‘I’ve said to Boris himself, I’ve said to No. 10 and Rishi and the five new colleagues that I’ve got in Westminster: there’s nowhere left to hide now,’ he explains. ‘It’s a strong Tory government. Loads of Tory MPs in the region, a regional Tory mayor (at least for a couple of months), so there’s no one left to blame any more. We either really deliver something different in the next four years, or people will go back to voting for other parties.’

Houchen knows a thing or two about doing things differently. In person, he is to the point and appears unbothered about toeing the official party line. As he comes up for re-election, his achievements in the role can’t exactly be described as typically Tory. His first election pledge was to take Teesside International Airport into public ownership. He succeeded, and was pictured in a digger earlier this week, beginning work on a business park next to the airport.

His re-election campaign is based on a new project: to ‘bring steelmaking back to Teesside’ with electric arc furnace technology. It’s seen in America and elsewhere as the future of the steel industry, he says — but not in Westminster, where he regards the Theresa May-created department of Business, Energy and Industrial Strategy (BEIS) as part of the problem, since it clings to the declinist view of the steel industry.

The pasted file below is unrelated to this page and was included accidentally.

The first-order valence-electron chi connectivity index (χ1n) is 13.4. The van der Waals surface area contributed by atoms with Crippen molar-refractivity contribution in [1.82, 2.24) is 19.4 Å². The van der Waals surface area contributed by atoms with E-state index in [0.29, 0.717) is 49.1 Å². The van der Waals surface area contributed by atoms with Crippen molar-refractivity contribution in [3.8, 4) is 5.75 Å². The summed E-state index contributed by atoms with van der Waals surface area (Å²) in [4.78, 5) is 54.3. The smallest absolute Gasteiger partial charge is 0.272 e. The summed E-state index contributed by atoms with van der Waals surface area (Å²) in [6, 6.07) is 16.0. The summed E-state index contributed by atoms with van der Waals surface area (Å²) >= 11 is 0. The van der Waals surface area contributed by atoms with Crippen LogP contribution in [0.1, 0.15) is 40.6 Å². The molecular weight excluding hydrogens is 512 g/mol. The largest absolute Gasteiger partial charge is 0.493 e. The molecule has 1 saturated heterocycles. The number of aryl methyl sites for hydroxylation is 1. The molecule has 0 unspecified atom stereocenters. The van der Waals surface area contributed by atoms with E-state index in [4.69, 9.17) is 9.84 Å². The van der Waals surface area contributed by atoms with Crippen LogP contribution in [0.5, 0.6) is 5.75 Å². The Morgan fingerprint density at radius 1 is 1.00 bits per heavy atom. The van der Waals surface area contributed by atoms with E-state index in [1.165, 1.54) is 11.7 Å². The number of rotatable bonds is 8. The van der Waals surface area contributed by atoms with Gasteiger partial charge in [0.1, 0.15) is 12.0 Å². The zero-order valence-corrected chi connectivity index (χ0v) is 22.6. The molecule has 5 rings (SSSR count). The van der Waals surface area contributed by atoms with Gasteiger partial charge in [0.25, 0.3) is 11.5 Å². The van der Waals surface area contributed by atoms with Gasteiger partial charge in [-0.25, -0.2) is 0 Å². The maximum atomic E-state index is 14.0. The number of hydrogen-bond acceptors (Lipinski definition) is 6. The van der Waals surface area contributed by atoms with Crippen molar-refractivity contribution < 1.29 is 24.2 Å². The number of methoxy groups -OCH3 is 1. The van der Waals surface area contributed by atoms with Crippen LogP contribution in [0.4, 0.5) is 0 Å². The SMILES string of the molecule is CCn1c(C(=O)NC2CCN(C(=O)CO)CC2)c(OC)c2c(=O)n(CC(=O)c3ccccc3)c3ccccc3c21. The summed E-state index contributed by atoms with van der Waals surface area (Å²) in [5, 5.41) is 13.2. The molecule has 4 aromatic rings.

‘The biggest problem with the steel industry in the UK is Whitehall,’ he says. ‘The UK steel policy and the BEIS team are absolutely useless.’ Successive governments, he says, have failed British steelmaking for 40 years. ‘It has become a sticking plaster. Oh, British Steel’s fallen over, how do we rescue it? Oh, now south Wales is in trouble, how do we rescue it?’ There’s too much worry-ing about failure, he says, and not enough planning for success. ‘It’s never: what do we want the steel industry to look like? What can we do as a developed nation when we’re having to compete with places like China?’

Quite an energetic agenda, but it doesn’t exactly scream ‘Tory’. He admits that his various schemes have ‘raised eyebrows’ but puts it in part down to Teesside Tories being a slightly different breed. ‘This isn’t a one-size fits all,’ he says. ‘I would say Conservatives in this region are much more practical. I don’t remember having a discussion with any Tory in Teesside about free market economics and right-wing politics. It’s very much pragmatic.’

So might this be a new direction for Conservatism in general? ‘From what I’m hearing, the next Budget will probably be quite a big indicator,’ he says with a smile. ‘We may be slightly surprised at the interventionist nature this government will take over the next term.’